09/11/2023 - California Abandons Attempt to Disqualify Professor as an Expert Witness

The California Department of Education has ceased its pursuit of a $50,000 fine and research disconnection for a K-12 researcher affiliated with Stanford University. This action comes as the researcher, Thomas Dee, the Barnett Family Professor at Stanford’s Graduate School of Education, provided expert testimony in an ongoing lawsuit against the agency.

Dee recently submitted an expert report in a protracted case centered on the state's response to pandemic-related learning loss among K-12 students. Subsequently, an official from the California Department of Education communicated with Dee, alleging breaches of two prior agreements between Dee and the department.

“The California Department of Education (CDE) is suspending any obligations or commitments under the agreement with Stanford, demands mitigation of damages and reserves all its rights,” the department wrote. Using the abbreviated case name, it further wrote, “You may not testify for, advise or consult with the Cayla J plaintiffs.”

These agreements pertained to matters such as confidentiality, conflicts of interest, and various aspects of the California Department of Education's data handling. Thomas Dee clarified that he had endorsed these agreements in his capacity as the faculty director of the John W. Gardner Center for Youth and Their Communities.

However, Dee emphasized that he had not personally reviewed the data, highlighting that the information in question is unrelated to his expert report. Furthermore, he asserted that he is not actively engaged in the study for which the data is intended. This study specifically examines the impact of the department's accountability measures on alternative schools serving students with motivation and behavioral challenges, as well as those at risk of dropping out.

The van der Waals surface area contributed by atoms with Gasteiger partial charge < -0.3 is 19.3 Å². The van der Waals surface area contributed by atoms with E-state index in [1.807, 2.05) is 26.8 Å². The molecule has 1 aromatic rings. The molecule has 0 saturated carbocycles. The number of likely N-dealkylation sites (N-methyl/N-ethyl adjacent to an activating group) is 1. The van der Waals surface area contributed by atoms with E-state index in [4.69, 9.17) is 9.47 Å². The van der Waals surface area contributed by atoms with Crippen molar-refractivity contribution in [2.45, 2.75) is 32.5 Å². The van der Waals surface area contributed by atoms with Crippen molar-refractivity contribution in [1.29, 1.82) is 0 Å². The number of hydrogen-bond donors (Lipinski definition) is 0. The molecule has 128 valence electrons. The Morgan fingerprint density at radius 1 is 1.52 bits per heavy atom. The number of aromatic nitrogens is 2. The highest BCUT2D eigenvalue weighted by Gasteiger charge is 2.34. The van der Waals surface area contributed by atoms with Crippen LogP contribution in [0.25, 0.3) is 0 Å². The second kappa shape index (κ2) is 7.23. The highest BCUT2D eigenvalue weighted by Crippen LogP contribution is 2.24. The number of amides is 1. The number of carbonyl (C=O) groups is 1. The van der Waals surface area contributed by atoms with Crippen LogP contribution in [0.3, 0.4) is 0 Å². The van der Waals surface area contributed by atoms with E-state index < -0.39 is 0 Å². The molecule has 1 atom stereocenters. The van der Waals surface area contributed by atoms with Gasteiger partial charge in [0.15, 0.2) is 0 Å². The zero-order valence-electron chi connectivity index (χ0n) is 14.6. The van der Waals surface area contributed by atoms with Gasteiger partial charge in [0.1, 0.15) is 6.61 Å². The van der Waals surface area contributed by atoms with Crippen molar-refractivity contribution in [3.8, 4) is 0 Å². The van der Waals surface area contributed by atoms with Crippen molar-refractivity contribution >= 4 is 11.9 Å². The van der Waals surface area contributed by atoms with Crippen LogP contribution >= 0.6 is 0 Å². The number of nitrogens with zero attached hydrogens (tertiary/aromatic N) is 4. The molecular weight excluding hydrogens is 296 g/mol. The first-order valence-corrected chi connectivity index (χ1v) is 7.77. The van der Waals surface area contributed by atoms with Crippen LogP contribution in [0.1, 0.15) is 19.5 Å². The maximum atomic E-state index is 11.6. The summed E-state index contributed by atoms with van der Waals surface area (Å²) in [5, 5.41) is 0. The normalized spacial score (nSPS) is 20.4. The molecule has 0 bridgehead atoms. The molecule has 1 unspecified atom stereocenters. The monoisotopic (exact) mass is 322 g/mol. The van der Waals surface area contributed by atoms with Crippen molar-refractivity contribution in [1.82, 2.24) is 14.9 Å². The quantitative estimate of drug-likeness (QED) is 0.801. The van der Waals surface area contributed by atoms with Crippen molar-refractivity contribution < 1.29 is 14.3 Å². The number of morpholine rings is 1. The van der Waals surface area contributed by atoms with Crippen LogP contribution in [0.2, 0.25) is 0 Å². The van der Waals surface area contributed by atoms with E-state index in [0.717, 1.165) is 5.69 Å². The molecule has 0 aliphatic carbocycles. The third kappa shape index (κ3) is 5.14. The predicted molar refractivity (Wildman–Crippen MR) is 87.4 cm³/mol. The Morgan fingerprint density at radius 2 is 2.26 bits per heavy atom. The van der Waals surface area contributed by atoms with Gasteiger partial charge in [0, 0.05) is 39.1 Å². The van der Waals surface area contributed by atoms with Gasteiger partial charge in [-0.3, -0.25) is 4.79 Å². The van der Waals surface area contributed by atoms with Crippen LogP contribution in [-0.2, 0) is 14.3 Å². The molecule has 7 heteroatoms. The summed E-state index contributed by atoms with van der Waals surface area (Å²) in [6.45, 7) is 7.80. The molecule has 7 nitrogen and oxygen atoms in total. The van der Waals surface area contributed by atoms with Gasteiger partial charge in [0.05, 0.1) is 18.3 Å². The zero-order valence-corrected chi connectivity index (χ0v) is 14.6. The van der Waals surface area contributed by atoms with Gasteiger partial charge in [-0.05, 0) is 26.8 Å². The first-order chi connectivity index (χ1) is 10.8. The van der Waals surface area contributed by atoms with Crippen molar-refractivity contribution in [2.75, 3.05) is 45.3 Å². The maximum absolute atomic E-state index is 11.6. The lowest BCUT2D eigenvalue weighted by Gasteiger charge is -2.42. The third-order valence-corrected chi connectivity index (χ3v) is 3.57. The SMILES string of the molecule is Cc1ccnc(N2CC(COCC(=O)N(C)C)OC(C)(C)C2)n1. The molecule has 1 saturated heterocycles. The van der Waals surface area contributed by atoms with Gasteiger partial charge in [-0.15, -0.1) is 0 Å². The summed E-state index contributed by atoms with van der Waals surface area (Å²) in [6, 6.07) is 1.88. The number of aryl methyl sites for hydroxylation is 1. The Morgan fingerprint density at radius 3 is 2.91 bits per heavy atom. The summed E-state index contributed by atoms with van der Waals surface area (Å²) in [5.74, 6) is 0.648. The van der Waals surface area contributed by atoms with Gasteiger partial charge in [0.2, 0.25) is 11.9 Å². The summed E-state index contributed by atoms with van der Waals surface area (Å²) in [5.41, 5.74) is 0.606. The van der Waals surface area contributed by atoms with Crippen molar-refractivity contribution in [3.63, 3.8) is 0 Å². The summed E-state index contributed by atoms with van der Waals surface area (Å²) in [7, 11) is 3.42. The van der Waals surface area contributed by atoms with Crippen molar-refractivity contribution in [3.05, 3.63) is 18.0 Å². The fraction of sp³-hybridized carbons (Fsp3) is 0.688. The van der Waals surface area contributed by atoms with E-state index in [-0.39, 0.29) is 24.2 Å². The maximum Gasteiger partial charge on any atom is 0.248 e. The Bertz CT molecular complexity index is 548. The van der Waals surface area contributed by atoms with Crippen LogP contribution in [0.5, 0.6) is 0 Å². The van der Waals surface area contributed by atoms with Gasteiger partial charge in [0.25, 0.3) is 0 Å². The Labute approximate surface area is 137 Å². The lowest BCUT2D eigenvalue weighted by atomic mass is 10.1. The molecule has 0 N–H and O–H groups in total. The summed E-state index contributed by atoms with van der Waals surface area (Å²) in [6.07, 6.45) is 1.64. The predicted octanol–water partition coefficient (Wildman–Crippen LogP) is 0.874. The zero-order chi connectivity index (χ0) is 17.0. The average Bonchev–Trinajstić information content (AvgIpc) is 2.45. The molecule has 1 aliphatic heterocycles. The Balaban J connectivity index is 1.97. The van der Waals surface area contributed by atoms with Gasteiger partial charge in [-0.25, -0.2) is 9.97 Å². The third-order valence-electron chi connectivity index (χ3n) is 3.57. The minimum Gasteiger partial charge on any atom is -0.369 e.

The American Civil Liberties Union (ACLU) and Public Counsel, a public interest law firm advocating for California's children in the lawsuit, expressed their disagreement with the prohibition on Thomas Dee's testimony. In a recent letter, the California Department of Education confirmed that it would not enforce paragraph 16 of its standard research agreement and paragraph six of attachment D (referred to as 'the provisions') concerning Thomas Dee's involvement in this lawsuit.

The letter, authored by Len Garfinkel, the department's general counsel, was directed to Brad Seligman, a judge presiding in the Superior Court of California, Alameda County.

The California Department of Education had also issued a threat of imposing fines on Sean Reardon, another Stanford researcher specializing in K-12 education, known for his frequent appearances in national media. In response to an inquiry from Inside Higher Ed on Friday, Reardon revealed that he had not yet received any communication from the state that would lift the restriction on his testimony in the Cayla J case or any other matter.
Reardon further explained that the agreement with the department was facilitated through Stanford’s Learning Policy Institute (LPI), which has received a letter. This development raises the possibility that all signatories to the LPI CDE data use agreement might no longer face constraints on testifying, although the situation remains somewhat unclear.

Considering the existing uncertainty and other unrelated factors, Reardon conveyed that he has not yet made a decision regarding his potential participation as an expert witness.